- Fencing the Border
- Evaluating the Operation
Construction of barriers to prevent undocumented immigrants and potential terrorists from entering the United States along its southern border Date:
Construction began in 1994 Location:
U.S.-Mexico border Significance:
The congressional decision in 2006 to build hundreds of miles of additional fencing along portions of the 1,951- mile U.S.-Mexico border touched off a diplomatic dispute with Mexico, angered Latino communities in the United States, and was almost unanimously condemned by human rights organizations, who believed the policy would result in a large number of deaths among immigrants seeking to enter the country via its more dangerous but as yet unfenced stretches of borderland.
The tightening of the border with Mexico was begun during the mid-1990’s in response to the drug trade and the growing number of illegal immigrants entering the United States. Containing the latter quickly became a security concern in the aftermath of al-Qaeda’s attack on theWorld Trade Center and Pentagon on September 11, 2001. After five years of congressional debate, the construction of an additional 850 miles of barriers along the U.S.-Mexico border was authorized in the Secure Fence Act of 2006.
Fencing the Border
Although the terminology evokes images of a conventional, high, and possibly barbed-wire fence stretching across the border separating Mexico from California, Arizona, New Mexico, and Texas, the “fence” that has been erected and that remains to be completed is as varied as the landscape along the border. A substantial portion consists of walls as well as border control points and obstacles to vehicle movement constructed where major highways link Mexico to such metropolitan areas as San Diego. Other sections include pedestrian barriers— often parallel walls separated by “no-go” zones—but many segments are or will be of a “virtual” electronic variety, using cameras, motiondetection devices, and observer personnel to monitor the border.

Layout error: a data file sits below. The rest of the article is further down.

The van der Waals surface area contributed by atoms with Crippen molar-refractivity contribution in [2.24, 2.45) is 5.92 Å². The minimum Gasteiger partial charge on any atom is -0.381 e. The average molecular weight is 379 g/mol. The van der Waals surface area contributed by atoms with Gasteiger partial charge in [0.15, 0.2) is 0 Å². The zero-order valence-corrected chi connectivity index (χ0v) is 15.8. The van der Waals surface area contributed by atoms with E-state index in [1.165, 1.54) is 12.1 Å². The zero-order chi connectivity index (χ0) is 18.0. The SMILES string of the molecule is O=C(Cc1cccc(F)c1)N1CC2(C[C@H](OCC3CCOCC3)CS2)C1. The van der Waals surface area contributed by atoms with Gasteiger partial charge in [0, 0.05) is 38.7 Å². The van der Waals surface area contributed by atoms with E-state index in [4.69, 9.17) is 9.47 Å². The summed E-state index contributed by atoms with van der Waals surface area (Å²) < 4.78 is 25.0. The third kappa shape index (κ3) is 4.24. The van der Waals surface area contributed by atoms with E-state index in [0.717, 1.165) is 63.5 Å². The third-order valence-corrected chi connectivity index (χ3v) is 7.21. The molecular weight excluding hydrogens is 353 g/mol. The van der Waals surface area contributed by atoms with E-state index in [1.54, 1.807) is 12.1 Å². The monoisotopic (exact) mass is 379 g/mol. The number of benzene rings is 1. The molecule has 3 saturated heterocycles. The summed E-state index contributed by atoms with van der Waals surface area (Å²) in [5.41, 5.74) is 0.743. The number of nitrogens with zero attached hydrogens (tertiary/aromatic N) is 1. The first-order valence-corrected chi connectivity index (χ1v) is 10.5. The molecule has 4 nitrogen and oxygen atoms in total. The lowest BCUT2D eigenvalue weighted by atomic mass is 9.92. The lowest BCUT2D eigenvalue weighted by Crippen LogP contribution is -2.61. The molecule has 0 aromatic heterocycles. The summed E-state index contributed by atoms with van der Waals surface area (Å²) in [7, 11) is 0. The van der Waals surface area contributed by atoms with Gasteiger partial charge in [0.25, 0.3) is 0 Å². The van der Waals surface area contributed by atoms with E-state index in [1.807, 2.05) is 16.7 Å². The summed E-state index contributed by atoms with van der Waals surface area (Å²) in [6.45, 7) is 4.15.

To a significant degree, the form of the border fence and its pace and site of construction have been determined by the border landscape. The more desolate and dangerous the area on the U.S. side of the border, the lower the priority to fence it immediately. The first barriers were thus erected near the urban areas that beckoned drug dealers and illegal immigrants. In 1994, the administration of Bill Clinton launched Operation Gatekeeper to construct a barrier along a fourteen-mile stretch south of San Diego. Similarly, most of the nearly five hundred miles of border that were covered by either pedestrian or vehicle border barriers by the end of 2008 lay along the zones nearest to the United States highway network, not the long stretches of desert borderland.
Border Patrol agents stand atop a section of the recently completed border fence near San Diego, California, in July, 2009. (AP/Wide World Photos)
Evaluating the Operation
Assessments of the success of the fencing operation in controlling illegal immigration have been mixed, although most concede that the U.S.- Mexico border has become one of the most challenging law-enforcement areas in North America. There, bandit gangs in Mexico, volunteer spotters from right-wing groups in the United States, paid smugglers of human cargo (the armed “coyotes”), drug dealers, impoverished Mexicans living in shantytowns just south of the border, Mexican authorities, and 90 percent of the U.S. Border Patrol (nearly ten thousand agents), augmented by National Guard troops, coexist and often collide.